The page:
Hosoya Chihiro: Lauded historian of Anglo-Japanese relations
Wednesday 12 October 2011
Professor Chihiro Hosoya was one of Japan's most important historians of the postwar period. Specialising in international relations and diplomatic history, he was prolific in his publications in both Japanese and English. In his writing he clarified many sensitive issues concerning 20th-century Japan, especially in the interwar and postwar periods. He was energetic in travelling abroad and communicating with foreign scholars, making a huge contribution to international understanding.
Hosoya was born in Tokyo in 1920 and graduated from the Law Faculty of Tokyo University in 1945. Most of his teaching career was spent at Hitotsubashi University. In the 1980s he became Professor and Director of the Centre of Japan-US relations at the newly created International University of Japan in Niigata, where he later served as Vice-President. One colleague says of Hosoya's enthusiasm for this new concept in Japanese education: "His was the dominating presence in the entire venture as the years of planning reached fruition and an international graduate school in the remotest snow country of rural Niigata finally opened its doors. Hosoya relished the teaching, coped with the inevitable bureaucratic headaches and continued to attract both Japanese and international students and a galaxy of visiting scholars from overseas."
Hosoya began as a specialist in the Siberian Intervention of 1917 and the relations between Japan and Russia in the difficult era following the Bolshevik Revolution. He then turned to American-Japanese relations and after a sabbatical at Columbia University organised a number of conferences which focused on the deteriorating relations between the two countries in the 1930s.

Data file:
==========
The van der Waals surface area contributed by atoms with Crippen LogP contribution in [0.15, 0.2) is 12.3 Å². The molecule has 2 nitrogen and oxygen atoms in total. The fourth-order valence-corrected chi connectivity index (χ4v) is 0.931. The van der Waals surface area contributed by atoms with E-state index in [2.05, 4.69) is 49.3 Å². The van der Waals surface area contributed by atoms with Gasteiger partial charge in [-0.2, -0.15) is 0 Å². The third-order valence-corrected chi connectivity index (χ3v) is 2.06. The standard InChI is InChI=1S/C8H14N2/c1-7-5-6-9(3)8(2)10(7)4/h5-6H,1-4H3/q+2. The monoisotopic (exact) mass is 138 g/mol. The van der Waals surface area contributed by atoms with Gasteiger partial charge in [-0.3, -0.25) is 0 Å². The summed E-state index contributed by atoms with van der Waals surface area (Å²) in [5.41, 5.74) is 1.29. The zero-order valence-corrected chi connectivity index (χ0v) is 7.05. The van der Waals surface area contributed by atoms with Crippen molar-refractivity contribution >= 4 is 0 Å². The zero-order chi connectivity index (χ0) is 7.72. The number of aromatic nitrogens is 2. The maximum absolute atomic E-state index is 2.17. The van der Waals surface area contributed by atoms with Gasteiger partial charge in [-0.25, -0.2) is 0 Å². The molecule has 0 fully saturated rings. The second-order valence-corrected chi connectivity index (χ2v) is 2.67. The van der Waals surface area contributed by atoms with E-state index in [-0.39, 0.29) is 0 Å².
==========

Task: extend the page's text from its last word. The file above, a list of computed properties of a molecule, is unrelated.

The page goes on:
Hosoya realised that the deterioration in American-Japanese relations could not be explained without studying Japan's situation in the triangle of the US, UK and the Soviet Union; increasingly he perceived the origin of the Asia-Pacific war in terms of economic rivalry between Britain and Japan. He was one of the key figures in organising a significant conference at the Imperial War Museum, London in 1979, where he gave the keynote address. He argued that "there was no conflict, either in principle or in programme, between the US and Japan; and in matters of actual interests (in China, for example) there was no major conflict. The real conflict of interests was between Britain and Japan."
He also played a part in publishing papers which appeared in English as Anglo-Japanese Alienation, 1919-52 (1982). He lectured at the London School of Economics in 1981 and 1982; researching the conclusion of the peace treaty with Japan in 1950-51, he undertook research in the British archives at Kew.
In 1995 the Japanese government set up its Peace, Friendship and Exchange programme in order to re-examine the history of the end of the Asia-Pacific War. Japan's relations with Britain comprised part of the project and Hosoya was prominent in planning a broad range of studies on that topic. They were eventually published, under the general joint editorship of Hosoya and Ian Nish, as The History of Anglo-Japanese Relations, 1600-2000 in 10 volumes, five in English and five in Japanese.
Hosoya won many honours. He was awarded the Order of the Rising Sun, second class, in 1991 and became a member of the Japan Academy in 1991 and President of the Japanese Association for International Affairs. In 1995 he was elected as a Corresponding Fellow of the British Academy. Hosoya was noted for his painstaking and comprehensive research. One of the endearing things about him was his continued interest in the Diplomatic Record Office of Japan, which he visited regularly long after his retirement. He was widely respected for his broad-minded, liberal approach to international issues and his academic leadership.
While he was a commanding figure, he was generous not only in sharing his knowledge but also in assisting visiting foreign scholars and students in Japan. He was relaxed and cordial and yet, behind the bonhomie there was an ever-sharp mind, taking his craft as a historian with the utmost seriousness.
Hosoya Chihiro, historian and university administrator: born Tokyo 1 April 1920; married Yuriko (two sons); died Takasaki 21 September 2011.
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